Data warehouses have been known for delivering predictable performance, while data lakes are known for their capability to scale and support polyglot data and the ability to run deep, exploratory analytics and complex modeling. The data lakehouse, a concept introduced by Databricks nearly five years ago, is intended to deliver the best of both worlds, and to its credit, the term has been adopted by much of the rest of the industry. The operable question is, can data lakehouses deliver the consistent SLAs produced by data warehouses? That’s the context behind Databricks’ promotion of Delta Lake, which adds a table structure to data stored in open-source Parquet files.
That set the stage for Databricks’ TPC-DS benchmarks last fall, which Andrew Brust put in perspective, and of course, Snowflake responded. At the conference, Databricks CEO Ali Ghodsi updated the results. Watching him extoll the competitive benchmarks vs. Snowflake rekindled cozy recollections of Larry Ellison unloading on Amazon Redshift with Autonomous Database. We typically take benchmarks with grains of salt, so we won’t dwell on exact numbers here. Suffice it to say that Databricks claims superior price performance over Snowflake by orders of magnitude when accessing Parquet files. Of course, whether this reflects configurations representative for BI workloads is a matter for the experts to debate.
What’s interesting is that Databricks showed that it wasn’t religiously tied to Spark. Actually, here’s a fun fact: We learned that roughly 30% of workloads run on Databricks are not Spark.
For instance, the newly released Photon query engine is a complete rewrite, rather than an enhancement of Spark SQL. Here, Databricks replaced the Java code, JVM constructs and the Spark execution engine with the proven C++ used by all the household names. C++ is far more stripped down than Java and the JVM and is far more efficient with managing memory. The old is new again.
Sharing data, spreading the footprint
This is an area where Snowflake sets the agenda. It introduced the modern concept of data sharing in the cloud roughly five years ago with the data sharehouse, which was premised on internal line organizations sharing access and analytics on the same body of data without having to move it.
The idea was a win-win for Snowflake because it provided a way to expand its footprint within its customer base, and since the bulk of Snowflake’s revenue comes from compute, not storage, more sharing of data means more usage and more compute. Subsequently, the hyperscalers hopped on the bandwagon, adding datasets to their marketplaces.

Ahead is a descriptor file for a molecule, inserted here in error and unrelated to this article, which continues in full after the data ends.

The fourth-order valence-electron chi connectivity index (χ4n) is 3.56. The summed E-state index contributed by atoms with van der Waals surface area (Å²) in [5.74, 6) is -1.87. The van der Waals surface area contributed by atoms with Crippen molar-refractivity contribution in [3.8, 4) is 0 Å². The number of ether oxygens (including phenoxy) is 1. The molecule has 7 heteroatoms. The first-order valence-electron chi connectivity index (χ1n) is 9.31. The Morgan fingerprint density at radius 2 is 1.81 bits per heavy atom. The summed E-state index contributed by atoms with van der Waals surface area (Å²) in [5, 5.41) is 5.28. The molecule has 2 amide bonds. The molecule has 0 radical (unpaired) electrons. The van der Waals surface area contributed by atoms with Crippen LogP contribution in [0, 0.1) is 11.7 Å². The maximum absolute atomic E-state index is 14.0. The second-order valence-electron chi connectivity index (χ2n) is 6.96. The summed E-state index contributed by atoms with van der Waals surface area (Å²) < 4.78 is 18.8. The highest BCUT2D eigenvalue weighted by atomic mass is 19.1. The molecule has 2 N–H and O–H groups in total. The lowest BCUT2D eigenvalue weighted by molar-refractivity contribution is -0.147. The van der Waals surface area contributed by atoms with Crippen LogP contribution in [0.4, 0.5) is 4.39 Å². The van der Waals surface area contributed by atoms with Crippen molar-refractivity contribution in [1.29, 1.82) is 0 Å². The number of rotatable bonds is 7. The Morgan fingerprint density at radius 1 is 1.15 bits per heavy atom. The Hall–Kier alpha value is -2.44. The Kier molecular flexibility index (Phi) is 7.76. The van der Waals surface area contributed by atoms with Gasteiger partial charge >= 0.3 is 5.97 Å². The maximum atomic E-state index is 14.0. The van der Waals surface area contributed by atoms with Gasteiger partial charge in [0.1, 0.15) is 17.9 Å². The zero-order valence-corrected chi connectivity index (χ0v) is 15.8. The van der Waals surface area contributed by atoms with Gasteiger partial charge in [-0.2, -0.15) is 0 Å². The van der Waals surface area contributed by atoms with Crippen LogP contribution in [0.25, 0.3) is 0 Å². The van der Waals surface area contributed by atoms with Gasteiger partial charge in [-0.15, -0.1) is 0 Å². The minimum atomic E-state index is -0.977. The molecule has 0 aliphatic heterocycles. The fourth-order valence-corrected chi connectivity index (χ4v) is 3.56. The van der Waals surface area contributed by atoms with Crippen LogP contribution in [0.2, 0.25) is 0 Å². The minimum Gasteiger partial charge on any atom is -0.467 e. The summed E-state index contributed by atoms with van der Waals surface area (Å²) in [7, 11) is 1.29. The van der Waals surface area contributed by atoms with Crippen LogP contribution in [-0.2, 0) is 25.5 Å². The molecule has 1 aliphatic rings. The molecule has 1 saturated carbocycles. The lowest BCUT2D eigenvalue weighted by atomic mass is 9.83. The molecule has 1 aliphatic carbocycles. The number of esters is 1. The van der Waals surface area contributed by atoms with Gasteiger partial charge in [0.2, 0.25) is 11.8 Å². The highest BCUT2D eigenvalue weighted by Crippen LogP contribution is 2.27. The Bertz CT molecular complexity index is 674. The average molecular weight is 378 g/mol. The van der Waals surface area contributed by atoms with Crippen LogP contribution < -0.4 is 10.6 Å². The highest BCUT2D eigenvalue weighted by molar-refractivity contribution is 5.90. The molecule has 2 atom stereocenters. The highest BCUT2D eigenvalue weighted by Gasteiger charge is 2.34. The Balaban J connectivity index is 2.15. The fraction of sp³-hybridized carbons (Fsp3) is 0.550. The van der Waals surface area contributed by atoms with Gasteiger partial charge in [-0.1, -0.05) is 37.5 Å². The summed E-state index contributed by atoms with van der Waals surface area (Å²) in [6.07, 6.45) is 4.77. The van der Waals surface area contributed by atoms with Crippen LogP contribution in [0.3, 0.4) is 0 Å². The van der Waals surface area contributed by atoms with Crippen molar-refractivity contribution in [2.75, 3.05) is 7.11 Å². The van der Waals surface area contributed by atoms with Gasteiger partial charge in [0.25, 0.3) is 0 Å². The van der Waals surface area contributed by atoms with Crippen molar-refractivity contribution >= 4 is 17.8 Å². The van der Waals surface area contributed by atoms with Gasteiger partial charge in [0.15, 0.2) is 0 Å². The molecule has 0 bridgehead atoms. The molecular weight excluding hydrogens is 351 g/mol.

Fast forward to the present and data sharing is behind Snowflake’s pivot from cloud data warehouse to data cloud. Specifically, Snowflake cloud should be your organization’s destination for analytics. A key draw of Snowflake data sharing is that, if the data is within the same region of the same cloud, it doesn’t have to move or be replicated. Instead, data sharing is about the granting of permissions. The flip side is that Snowflake’s internal and external data sharing can extend across cloud regions and different clouds, as it does support the necessary replication.
The latest update to Snowflake Data Marketplace, which is now renamed Snowflake Marketplace, is that data providers can monetize their data and, in a new addition, their UDFs via a Native Application Framework, which certifies that those routines will run within Snowpark. They can sell access to the data and native apps sitting in Snowflake without having to pay any commission to Snowflake. The key is that this must happen within the Snowflake walled garden as the marketplace only covers data and apps residing in Snowflake.
Last month, Databricks came out with its answer, announcing the opening of internal and external data marketplaces. Unlike Snowflake, it runs within a single region and cloud, as the Databricks service does not currently have cross-region or cross-cloud replication features. The marketplace goes beyond datasets to include models, notebooks and other artifacts. One of the features of Databricks marketplace is data cleanrooms, in which providers maintain full control over which parties can perform what analysis on their data without exposing any sensitive data such as personally identifiable information (PII), a capability that Snowflake already had.
There are several basic differences between the Snowflake and Databricks marketplaces, reflecting policy and stage of development. The policy difference is about monetization, a capability that Snowflake just added while Databricks purposely refrained. Databricks’ view is that data providers will not likely share data via disintermediated credit card transactions, but will instead rely on direct agreements between providers and consumers.
The hands-off policy by Databricks to data and artifacts in its marketplace extends to the admission fee, or more specifically, the lack of one. Databricks says that providers and consumers in its marketplace don’t have to be Databricks subscribers.
Until recently, Databricks and Snowflake didn’t really run into each other as they targeted different audiences: Databricks focusing on data engineers and data scientists developing models and data transformations, working through notebooks, while Snowflake appealed to business and data analysts through ETL and BI tools for query, visualization and reporting. This is another case of the sheer scale of compute and storage in the cloud eroding technology barriers between data lakes and data warehousing, and with it, the barriers between different constituencies.
Tomorrow, we’ll look at the other side of the equation. Databricks and Snowflake are fashioning themselves into data destinations, as is MongoDB. They are each hot-growth database companies, and they will each have to venture outside their comfort zones to get there.
This is the first of a two-part series. Tomorrow’s post will outline the next moves that Databricks, MongoDB and Snowflake should take to appeal to the broader enterprise.